As for the instruments, the work is progressing apace. There is also progress on H24. The concrete floors have been laid for future instruments D10+ and XtremD, right on time for the installation of the marble slabs. The new H24 guide in ILL7 has been installed and three-quarters aligned. Things are also going well on the other side of the hall, with H15: the foundations have been laid for future instruments SAM and D11+ and work is proceeding as planned for the future cold guide casemate. Another big guide project is being completed on time these days (replacement of the eleven ill5/ill7 guides mechanical system crossing the reactor wall, to comply with new seismic requirements)
Finally, there’s the future neutron imaging station NEXT, which will be taking over from the neutron tomography instrument D50: a tailor-made floor slab is ready and the NEXT mechanical structure is installed allowing work to start on the construction of the instrument in May.
For over 10 years, the UK Neutron & Muon Science and User Meeting has provided a forum for UK users of ISIS and the ILL to share their research, network with other scientists and to hear updates from the facilities. This year, 250 users returned to Warwick University for a packed programme that included a dedicated student day, science day and user day.
During the meeting, the Neutron Scattering Group of the Institute of Physics and Royal Society of Chemistry presented the 2022 BTM Willis Prize to Dr Alexander O’Malley for his novel and influential applications of neutron spectroscopy in catalytic science.
On 4-5 May, staff from ESS and ISIS Neutron and Muon Source celebrated their successful collaboration with the opening of the first user laboratories at ESS. The state-of-the-art labs will be available for sample characterisation and preparation before, during, and after experiments at the ESS.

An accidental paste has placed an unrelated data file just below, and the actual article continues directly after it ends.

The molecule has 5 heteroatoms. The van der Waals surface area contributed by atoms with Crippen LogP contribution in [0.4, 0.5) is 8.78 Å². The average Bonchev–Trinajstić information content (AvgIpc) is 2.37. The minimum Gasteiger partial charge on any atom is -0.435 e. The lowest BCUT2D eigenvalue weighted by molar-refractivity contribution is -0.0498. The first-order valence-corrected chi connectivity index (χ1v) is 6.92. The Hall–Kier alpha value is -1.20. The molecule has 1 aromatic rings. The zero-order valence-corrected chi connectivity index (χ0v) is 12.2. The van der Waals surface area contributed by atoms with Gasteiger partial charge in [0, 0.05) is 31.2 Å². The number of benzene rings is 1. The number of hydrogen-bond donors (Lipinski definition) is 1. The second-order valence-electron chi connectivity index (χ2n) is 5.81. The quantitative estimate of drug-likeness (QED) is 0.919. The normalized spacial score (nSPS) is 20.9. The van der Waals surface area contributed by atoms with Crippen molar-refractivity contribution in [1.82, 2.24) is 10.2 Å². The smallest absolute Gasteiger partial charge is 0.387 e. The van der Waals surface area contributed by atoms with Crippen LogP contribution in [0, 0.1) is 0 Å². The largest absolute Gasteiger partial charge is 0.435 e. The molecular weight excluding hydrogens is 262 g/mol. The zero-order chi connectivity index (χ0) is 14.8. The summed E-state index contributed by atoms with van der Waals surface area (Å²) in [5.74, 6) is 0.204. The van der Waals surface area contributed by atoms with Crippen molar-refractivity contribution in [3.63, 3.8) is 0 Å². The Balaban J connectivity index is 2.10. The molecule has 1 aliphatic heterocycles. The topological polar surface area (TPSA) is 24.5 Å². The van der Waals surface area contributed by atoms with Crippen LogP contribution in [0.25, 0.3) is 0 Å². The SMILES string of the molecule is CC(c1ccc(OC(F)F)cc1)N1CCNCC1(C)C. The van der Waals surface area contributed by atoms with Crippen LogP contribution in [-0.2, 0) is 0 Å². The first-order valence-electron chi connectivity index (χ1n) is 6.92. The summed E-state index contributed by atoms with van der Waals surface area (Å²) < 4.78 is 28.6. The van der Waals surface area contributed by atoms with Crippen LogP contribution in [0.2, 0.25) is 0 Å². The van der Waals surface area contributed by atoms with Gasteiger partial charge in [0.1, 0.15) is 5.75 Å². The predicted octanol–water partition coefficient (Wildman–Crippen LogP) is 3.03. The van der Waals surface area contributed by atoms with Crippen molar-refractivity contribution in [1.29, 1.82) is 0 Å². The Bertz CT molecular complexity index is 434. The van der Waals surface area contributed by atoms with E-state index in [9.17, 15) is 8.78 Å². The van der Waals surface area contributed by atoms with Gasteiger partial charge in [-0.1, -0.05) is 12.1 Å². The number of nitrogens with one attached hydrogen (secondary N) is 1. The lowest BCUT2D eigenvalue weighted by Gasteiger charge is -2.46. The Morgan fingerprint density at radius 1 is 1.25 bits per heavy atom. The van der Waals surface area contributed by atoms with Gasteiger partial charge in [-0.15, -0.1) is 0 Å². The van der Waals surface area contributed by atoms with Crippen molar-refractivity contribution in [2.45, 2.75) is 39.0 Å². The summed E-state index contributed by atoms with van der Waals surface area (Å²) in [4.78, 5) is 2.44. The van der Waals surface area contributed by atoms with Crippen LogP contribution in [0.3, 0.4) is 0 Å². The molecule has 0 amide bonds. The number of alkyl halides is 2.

SANS-LLB at PSI: keeping up with community needs
The shutdown of the Orphée reactor at LLB (Saclay, France) and the upgrade of the SINQ neutron guide system at PSI (Villigen, Switzerland) in 2019 have enabled a long-term collaboration between PSI and LLB. The aim is to bring a new SANS instrument to the neutron scattering community, keeping up with its needs in the coming years.
The SANS-LLB instrument, formerly known as PA-20, has travelled more than 500 km, and since 2020 is being commissioned at SINQ/PSI as a collaborative effort between PSI and LLB. Apart from employing the state-of-the-art instrumentation of PA-20, the polarizer, the collimation, and the sample table were updated for SANS-LLB, to adapt to the new neutron source and other sample environments available at PSI. SANS-LLB expects to receive its first friendly users in the second half of 2022, and to join the user program in 2023. For this period, a user proposal call should be announced by PSI and LLB around November 2022. The user community is looking forward for SANS-LLB, as expressed by the large number of participants in Strasbourg/France last March, during the French-Swiss Meeting “SANS for Soft Matter”, organized jointly by the PSI-LLB team.
Tobias Neuwirth, PhD student at the ANTARES neutron imaging facility (MLZ), has developed a special boron nitride-containing filament that can be used to 3D-print components for the beamline.
In his free time, he created this fantastic model of a neutron that you can print yourself!
On 13 – 14 June, the BrightnESS2 project will hold its final General Assembly, celebrating the project’s many successes in strengthening European neutron science and ensuring the long-term sustainability of ESS.
As part of the project, representatives from BrightnESS2 and LENS have been collaborating on a common roadmap for neutron science in Europe, which is due to be published in June 2022.
Proposal submitted for NextGNeuS project
LENS members are among 10 partners that recently submitted a proposal to a Horizon Europe call for Research Infrastructure Concept Development.
If funded, the project, Innovative concept for a sustainable network of Next Generation Neutron Sources, would work to ensure the security and sustainability of the European neutron ecosystem by developing a strong collaboration to advance an innovative concept for the construction and operation of low-energy accelerator-based neutron sources across Europe.
Solid-state batteries are considered to be a key technology in the move towards a fossil-free and climate-neutral society. A new international research project, ANISSA, will use neutron and X-ray imaging to develop and optimise new solid-state battery materials.
Neutrons for Science and Industry, hybrid seminar series, Mondays at 14:30 CEST
This weekly seminar series by MLZ will be running until the end of July, restarting again in October.
View the list of upcoming talks >>
Lipid Bilayers at ESS, 13 – 15 Jun 2022, Lund (Sweden)
This workshop will bring together researchers working on the physico-chemical characterisation of lipid bilayers using experimental (including scattering and direct space techniques) and theoretical approaches.